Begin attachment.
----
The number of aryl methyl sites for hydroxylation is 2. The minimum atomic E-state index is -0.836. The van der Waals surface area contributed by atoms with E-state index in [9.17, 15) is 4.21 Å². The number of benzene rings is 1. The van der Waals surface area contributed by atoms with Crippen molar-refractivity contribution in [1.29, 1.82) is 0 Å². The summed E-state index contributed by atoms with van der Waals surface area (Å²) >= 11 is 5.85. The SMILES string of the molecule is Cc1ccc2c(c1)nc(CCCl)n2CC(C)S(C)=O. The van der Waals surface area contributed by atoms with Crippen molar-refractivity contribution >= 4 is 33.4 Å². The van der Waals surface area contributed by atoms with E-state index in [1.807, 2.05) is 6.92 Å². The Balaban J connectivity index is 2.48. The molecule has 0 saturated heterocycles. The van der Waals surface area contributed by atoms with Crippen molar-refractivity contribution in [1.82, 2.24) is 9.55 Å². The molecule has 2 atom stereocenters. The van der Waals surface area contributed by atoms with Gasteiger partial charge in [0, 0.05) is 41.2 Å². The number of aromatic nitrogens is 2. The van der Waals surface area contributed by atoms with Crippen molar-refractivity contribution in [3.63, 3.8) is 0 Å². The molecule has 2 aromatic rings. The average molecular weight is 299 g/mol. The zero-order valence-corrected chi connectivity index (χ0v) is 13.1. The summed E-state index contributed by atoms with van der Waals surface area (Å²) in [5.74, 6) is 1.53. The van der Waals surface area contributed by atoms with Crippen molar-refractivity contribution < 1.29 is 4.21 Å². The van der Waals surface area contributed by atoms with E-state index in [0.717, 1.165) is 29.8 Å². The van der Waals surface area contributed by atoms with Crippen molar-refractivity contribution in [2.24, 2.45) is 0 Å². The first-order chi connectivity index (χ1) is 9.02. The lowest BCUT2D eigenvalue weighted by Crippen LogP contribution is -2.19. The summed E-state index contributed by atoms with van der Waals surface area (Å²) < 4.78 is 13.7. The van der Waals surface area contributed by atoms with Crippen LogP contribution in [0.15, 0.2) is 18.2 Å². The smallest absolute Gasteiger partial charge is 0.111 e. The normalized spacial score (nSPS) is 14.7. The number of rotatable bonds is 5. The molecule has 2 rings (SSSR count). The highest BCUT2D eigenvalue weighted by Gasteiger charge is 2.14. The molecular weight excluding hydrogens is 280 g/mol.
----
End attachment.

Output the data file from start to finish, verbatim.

The number of aryl methyl sites for hydroxylation is 2. The minimum atomic E-state index is -0.836. The van der Waals surface area contributed by atoms with E-state index in [9.17, 15) is 4.21 Å². The number of benzene rings is 1. The van der Waals surface area contributed by atoms with Crippen molar-refractivity contribution in [1.29, 1.82) is 0 Å². The summed E-state index contributed by atoms with van der Waals surface area (Å²) >= 11 is 5.85. The SMILES string of the molecule is Cc1ccc2c(c1)nc(CCCl)n2CC(C)S(C)=O. The van der Waals surface area contributed by atoms with Crippen molar-refractivity contribution >= 4 is 33.4 Å². The van der Waals surface area contributed by atoms with E-state index in [1.807, 2.05) is 6.92 Å². The Balaban J connectivity index is 2.48. The molecule has 0 saturated heterocycles. The van der Waals surface area contributed by atoms with Crippen molar-refractivity contribution in [1.82, 2.24) is 9.55 Å². The molecule has 2 atom stereocenters. The van der Waals surface area contributed by atoms with Gasteiger partial charge in [0, 0.05) is 41.2 Å². The number of aromatic nitrogens is 2. The van der Waals surface area contributed by atoms with Crippen molar-refractivity contribution in [3.63, 3.8) is 0 Å². The molecule has 2 aromatic rings. The average molecular weight is 299 g/mol. The zero-order valence-corrected chi connectivity index (χ0v) is 13.1. The summed E-state index contributed by atoms with van der Waals surface area (Å²) in [5.74, 6) is 1.53. The van der Waals surface area contributed by atoms with Crippen molar-refractivity contribution < 1.29 is 4.21 Å². The van der Waals surface area contributed by atoms with E-state index in [0.717, 1.165) is 29.8 Å². The van der Waals surface area contributed by atoms with Crippen molar-refractivity contribution in [2.24, 2.45) is 0 Å². The first-order chi connectivity index (χ1) is 9.02. The lowest BCUT2D eigenvalue weighted by Crippen LogP contribution is -2.19. The summed E-state index contributed by atoms with van der Waals surface area (Å²) < 4.78 is 13.7. The van der Waals surface area contributed by atoms with Crippen LogP contribution in [0.15, 0.2) is 18.2 Å². The smallest absolute Gasteiger partial charge is 0.111 e. The normalized spacial score (nSPS) is 14.7. The number of rotatable bonds is 5. The molecule has 2 rings (SSSR count). The highest BCUT2D eigenvalue weighted by Gasteiger charge is 2.14. The molecular weight excluding hydrogens is 280 g/mol.